Edmonton Oilers took to the ice at Amalie Arena in Tampa Friday morning, in preparation for Saturday afternoon’s contest against the Lightning that kicks off a four-game southeastern road trip.
Big news in the person of RW Connor Brown, who took reps on the first line at Friday morning’s skate. He then led the post-practice stretch, a near-certain sign of a player who is set to re/join the line-up.
Brown’s next game will be his tenth of the season, thus triggering the signing bonus that was a major clause in the one-year contract he signed back on Jul 01. The $4.00 million pact will pay him the NHL minimum of $775,000 for the current season, with the rest due in the form of a $3,225,000 bonus that becomes payable once he plays 10 games. Said bonus will count against next season’s salary cap, a work-around that in theory allowed the Oilers to add a top-six forward at a fourth-line price, at least in the current campaign.
Make no mistake, the Oilers needed — and still need — a top-six calibre forward, specifically at right wing. In Connor McDavid, Leon Draisaitl, Zach Hyman, Ryan-Nugent-Hopkins and Evander Kane, the club had five forwards in the $5+ million range, but no in-house solutions to join them. In the prior 18 months Holland had been forced to trade out three different RWs — Zack Kassian, Jesse Puljujarvi, Kailer Yamamoto — whom he had previously signed to contracts of $3.0 million AAV or above, all for salary cap reasons.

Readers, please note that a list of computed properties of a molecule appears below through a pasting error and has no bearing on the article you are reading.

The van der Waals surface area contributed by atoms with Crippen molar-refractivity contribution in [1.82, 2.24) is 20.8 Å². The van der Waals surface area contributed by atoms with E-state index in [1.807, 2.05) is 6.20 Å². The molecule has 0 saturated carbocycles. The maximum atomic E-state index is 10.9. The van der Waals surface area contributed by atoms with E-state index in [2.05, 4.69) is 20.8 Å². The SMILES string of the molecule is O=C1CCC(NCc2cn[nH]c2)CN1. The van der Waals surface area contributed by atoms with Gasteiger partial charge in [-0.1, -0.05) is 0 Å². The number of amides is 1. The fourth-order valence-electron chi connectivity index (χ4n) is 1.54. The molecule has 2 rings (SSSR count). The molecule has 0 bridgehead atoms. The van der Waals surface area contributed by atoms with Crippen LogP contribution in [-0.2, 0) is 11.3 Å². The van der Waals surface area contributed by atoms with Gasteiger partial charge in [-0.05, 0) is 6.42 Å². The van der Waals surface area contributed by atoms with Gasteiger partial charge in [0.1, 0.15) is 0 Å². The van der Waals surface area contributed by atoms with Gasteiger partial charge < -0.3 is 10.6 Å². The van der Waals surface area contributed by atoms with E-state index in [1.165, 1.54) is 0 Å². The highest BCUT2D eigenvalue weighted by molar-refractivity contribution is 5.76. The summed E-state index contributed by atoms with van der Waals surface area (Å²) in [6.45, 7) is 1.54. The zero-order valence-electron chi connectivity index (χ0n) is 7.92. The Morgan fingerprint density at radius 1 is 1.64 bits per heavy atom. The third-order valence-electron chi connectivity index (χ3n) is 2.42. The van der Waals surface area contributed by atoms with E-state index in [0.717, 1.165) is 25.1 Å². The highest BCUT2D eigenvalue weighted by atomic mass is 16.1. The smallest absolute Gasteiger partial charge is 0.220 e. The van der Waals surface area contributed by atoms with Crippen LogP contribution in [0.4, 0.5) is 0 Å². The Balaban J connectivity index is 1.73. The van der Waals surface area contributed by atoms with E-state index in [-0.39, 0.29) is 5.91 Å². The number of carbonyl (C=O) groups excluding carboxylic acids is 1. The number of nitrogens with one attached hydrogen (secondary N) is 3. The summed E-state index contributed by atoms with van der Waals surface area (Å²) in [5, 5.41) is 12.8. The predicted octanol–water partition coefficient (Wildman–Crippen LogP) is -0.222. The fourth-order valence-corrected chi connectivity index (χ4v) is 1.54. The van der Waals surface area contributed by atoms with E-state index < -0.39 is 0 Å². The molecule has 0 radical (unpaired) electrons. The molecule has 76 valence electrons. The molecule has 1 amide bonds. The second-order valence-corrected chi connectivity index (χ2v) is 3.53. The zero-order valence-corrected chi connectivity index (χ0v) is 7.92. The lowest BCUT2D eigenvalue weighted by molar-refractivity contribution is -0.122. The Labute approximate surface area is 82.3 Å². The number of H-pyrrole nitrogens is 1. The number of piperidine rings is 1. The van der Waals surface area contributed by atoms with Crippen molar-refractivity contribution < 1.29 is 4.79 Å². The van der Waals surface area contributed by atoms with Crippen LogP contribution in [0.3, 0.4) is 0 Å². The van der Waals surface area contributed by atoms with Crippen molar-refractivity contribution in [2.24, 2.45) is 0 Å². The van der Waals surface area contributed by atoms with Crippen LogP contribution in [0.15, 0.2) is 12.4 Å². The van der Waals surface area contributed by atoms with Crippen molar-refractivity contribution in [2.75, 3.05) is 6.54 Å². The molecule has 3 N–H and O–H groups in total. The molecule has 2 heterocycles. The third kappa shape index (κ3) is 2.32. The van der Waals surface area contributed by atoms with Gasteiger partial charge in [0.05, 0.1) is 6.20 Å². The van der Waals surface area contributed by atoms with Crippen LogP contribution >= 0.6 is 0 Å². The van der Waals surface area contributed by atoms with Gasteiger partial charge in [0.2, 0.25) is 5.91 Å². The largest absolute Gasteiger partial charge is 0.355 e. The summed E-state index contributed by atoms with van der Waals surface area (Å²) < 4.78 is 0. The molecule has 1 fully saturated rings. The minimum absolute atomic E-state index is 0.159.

What remained was a smoking crater at right wing below Hyman (himself converted back from LW), and no cap space with which to fill it. The Brown signing was an elegant solution for the current season, even as it left >80% of the price tag for next season when the cap is expected to rise significantly.
Recovering from a devastating ACL tear that cost him all but 4 games in the 2022-23 campaign (and which opened the door for a contract of this structure), Brown got off to a somewhat predictable slow start, though surely nobody could have predicted quite how slow. When he left with a leg issue midway through Game 9, not only had the 29-year-old winger not found the scoresheet, he hadn’t even been on the ice for a single Edmonton goal. His boxcar stats of 9 GP, 0-0-0, -5 left many fans feeling cold about whether he should ever get that 10th game.
A fortnight has passed since his last appearance, opening wide the window for that discussion to take hold. “What Would Vegas Do?” the most vocal critics asked, with the implication being they’d cut the player loose without a second thought.
There was zero chance this was going to happen in Edmonton. This was a contract negotiated in good faith, with Edmonton GM Kem Holland on one side of the virtual table and Brown’s then-agent Jeff Jackson on the other. Jackson was subsequently hired by owner Daryl Katz as the Oilers’ CEO of Hockey Operations. The suggestion that both men would essentially team up to stiff a respected NHL veteran might have sprouted wings in some corners, but in the real world it was never going to fly. Not Ken Holland’s style, and unthinkable from Jackson’s perspective unless he doesn’t mind sewering his reputation, never mind that of his team which may … wait for it … wish to attract other free agents some time in the future. That $3.225 million bonus is a problem, but it was designed to be next year’s problem, and there it will remain.